The simplicity and complexity of Go
It is almost two decades since the world chess champion, Garry Kasparov, was defeated by IBM’s Deep Blue computer. So why has it taken so long for a computer to win at Go? Paradoxically, because the rules are simpler but the possibilities entirely more complex.
Go requires players to alternately place black and white stones on a board with the aim of owning more territory than your opponent following two simple rules: firstly, stones that are surrounded by an opponent’s are removed from the board and secondly, the position of a stone cannot be repeated. Sounds easy enough! However, whilst in chess there are 400 configurations of the first two moves (one by white and one by black), Go offers 129,960 possibilities.
From a human perspective, the Deep Blue strategy was based on extraordinary memory (hundreds of match recordings saved on disks) and the skill to calculate up to twenty moves ahead. This strategy is useless in the game of Go since there are far more potential board positions than there are atoms in the visible universe and so the number of possible games extends to an unthinkable value.
Practice makes perfect
To be a good (human) Go player, you don’t need a photographic memory or a mathematical background. In fact, the most important skills are imagination and the ability to analyse a situation globally, correctly interpreting the bigger picture. Google DeepMind’s developers initially used artificial neural networks to teach the program to predict an opponent's next move. Then the program was distributed within a cloud and configured to play against itself, each game improving core skills. What is unique and fascinating here is that this technique is more akin to human behaviour than software engineering.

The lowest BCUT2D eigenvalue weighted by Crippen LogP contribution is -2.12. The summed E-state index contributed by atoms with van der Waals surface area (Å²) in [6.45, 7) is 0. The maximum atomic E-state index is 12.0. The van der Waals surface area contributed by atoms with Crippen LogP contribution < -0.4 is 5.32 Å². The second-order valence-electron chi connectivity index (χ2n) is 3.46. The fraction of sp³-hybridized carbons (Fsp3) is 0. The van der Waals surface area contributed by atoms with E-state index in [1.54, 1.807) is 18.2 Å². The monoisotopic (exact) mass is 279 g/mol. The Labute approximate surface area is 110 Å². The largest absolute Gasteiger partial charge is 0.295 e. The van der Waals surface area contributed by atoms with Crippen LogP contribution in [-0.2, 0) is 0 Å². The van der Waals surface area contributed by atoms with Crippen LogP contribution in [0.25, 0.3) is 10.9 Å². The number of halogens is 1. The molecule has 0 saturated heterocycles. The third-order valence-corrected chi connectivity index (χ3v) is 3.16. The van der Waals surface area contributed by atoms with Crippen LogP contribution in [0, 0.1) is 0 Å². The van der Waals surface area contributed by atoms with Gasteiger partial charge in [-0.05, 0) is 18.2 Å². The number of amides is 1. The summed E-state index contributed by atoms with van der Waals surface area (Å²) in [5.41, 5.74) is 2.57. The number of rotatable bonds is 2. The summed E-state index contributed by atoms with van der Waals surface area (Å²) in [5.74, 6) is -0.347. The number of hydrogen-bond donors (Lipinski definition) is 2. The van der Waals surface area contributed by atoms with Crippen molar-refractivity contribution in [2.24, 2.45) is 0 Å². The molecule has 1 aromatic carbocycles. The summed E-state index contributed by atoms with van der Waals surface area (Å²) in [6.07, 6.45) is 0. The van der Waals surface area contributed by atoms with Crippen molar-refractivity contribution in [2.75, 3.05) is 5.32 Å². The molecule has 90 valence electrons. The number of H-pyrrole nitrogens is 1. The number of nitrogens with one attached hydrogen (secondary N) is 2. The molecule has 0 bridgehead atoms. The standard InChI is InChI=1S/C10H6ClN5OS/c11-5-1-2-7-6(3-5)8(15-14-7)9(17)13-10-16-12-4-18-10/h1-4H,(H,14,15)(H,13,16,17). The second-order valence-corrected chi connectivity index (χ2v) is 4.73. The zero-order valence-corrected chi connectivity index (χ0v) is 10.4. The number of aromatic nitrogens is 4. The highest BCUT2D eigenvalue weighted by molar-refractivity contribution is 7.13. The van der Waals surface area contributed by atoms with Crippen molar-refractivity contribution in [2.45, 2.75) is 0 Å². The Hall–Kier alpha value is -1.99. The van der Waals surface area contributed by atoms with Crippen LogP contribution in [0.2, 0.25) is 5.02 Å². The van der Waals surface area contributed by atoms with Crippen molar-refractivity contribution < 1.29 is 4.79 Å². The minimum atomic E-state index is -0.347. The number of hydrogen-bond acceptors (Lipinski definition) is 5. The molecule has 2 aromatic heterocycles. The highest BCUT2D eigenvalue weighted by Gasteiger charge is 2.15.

So it now seems possible that future computers will be able to improve their skills through practice, without any human intervention. Potentially, they could learn extremely quickly leaving humans far behind. And they won’t forget what they’ve learned as humans tend to do. Does this mean that a strong artificial intelligence may be our last human achievement? That everything invented after that would be created by machines, without our support and outside of our understanding?
Although a world without hunger, illness and poverty sounds good, would we ever be ready for a life without any social divisions, fear, money or unfulfilled dreams? There is a fine line between heaven and hell.
Science fiction or reality?
This may sound like science fiction but there are signs that it could become a reality. Last year the famous Bilderberg Group Conference discussed advances in artificial intelligence in relation to important topics such as world terrorism, the Middle East situation and NATO-Russian relations. If the most powerful people in the world are discussing the implications of AI, maybe it’s time to start taking it more seriously.
At the recent International Joint Conference on Artificial Intelligence (IJCAI) a petition was drawn up in opposition to using or improving autonomous weapons. Significantly, it was signed by more than 22,000 people including Stephen Hawking, Elon Musk, Steve Wozniak, Noam Chomsky and many of the world’s top AI scientists. If this sounds like a scene from James Cameron’s Skynet, it’s not far off. Swarms of military drones (that communicate with each other) are currently being tested by the US Army.
AI is not fiction anymore. It is a sure future and Google’s success shows it is not a distant one. In March a match between AlphaGo and Lee Sedol, the world’s strongest Go player, is scheduled. It’s time to decide who’s side you are on.
Jedrzej Osinski is our resident AI expert and enthusiast. Read his thoughts on the use of AI in testing here.